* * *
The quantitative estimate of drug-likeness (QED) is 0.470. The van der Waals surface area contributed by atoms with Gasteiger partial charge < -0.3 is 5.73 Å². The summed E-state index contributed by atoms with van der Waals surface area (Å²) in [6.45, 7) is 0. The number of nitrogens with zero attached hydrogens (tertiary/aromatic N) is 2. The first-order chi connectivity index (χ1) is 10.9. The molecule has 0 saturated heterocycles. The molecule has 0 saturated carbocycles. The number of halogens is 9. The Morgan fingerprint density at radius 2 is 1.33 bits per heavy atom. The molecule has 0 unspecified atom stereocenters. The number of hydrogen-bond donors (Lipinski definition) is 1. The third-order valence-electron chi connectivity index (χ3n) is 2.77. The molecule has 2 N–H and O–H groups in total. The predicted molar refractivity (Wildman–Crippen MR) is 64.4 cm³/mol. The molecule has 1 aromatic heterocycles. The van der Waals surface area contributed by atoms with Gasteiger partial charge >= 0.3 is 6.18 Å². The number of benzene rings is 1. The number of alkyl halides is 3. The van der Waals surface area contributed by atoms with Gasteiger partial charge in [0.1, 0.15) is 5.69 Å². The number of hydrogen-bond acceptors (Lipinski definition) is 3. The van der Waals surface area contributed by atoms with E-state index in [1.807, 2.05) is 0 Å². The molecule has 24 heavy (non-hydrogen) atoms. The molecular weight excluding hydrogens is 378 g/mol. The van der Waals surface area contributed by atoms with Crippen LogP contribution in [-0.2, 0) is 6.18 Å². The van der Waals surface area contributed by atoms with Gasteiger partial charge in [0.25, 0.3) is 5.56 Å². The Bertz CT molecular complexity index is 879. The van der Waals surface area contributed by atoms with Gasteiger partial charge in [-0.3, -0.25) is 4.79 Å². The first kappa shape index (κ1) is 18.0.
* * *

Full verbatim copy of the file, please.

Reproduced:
The quantitative estimate of drug-likeness (QED) is 0.470. The van der Waals surface area contributed by atoms with Gasteiger partial charge < -0.3 is 5.73 Å². The summed E-state index contributed by atoms with van der Waals surface area (Å²) in [6.45, 7) is 0. The number of nitrogens with zero attached hydrogens (tertiary/aromatic N) is 2. The first-order chi connectivity index (χ1) is 10.9. The molecule has 0 saturated heterocycles. The molecule has 0 saturated carbocycles. The number of halogens is 9. The Morgan fingerprint density at radius 2 is 1.33 bits per heavy atom. The molecule has 0 unspecified atom stereocenters. The number of hydrogen-bond donors (Lipinski definition) is 1. The third-order valence-electron chi connectivity index (χ3n) is 2.77. The molecule has 2 N–H and O–H groups in total. The predicted molar refractivity (Wildman–Crippen MR) is 64.4 cm³/mol. The molecule has 1 aromatic heterocycles. The van der Waals surface area contributed by atoms with Gasteiger partial charge >= 0.3 is 6.18 Å². The number of benzene rings is 1. The number of alkyl halides is 3. The van der Waals surface area contributed by atoms with Gasteiger partial charge in [0.1, 0.15) is 5.69 Å². The number of hydrogen-bond acceptors (Lipinski definition) is 3. The van der Waals surface area contributed by atoms with E-state index in [1.807, 2.05) is 0 Å². The molecule has 24 heavy (non-hydrogen) atoms. The molecular weight excluding hydrogens is 378 g/mol. The van der Waals surface area contributed by atoms with Crippen LogP contribution in [-0.2, 0) is 6.18 Å². The van der Waals surface area contributed by atoms with Gasteiger partial charge in [0.25, 0.3) is 5.56 Å². The Bertz CT molecular complexity index is 879. The van der Waals surface area contributed by atoms with Gasteiger partial charge in [-0.3, -0.25) is 4.79 Å². The first kappa shape index (κ1) is 18.0.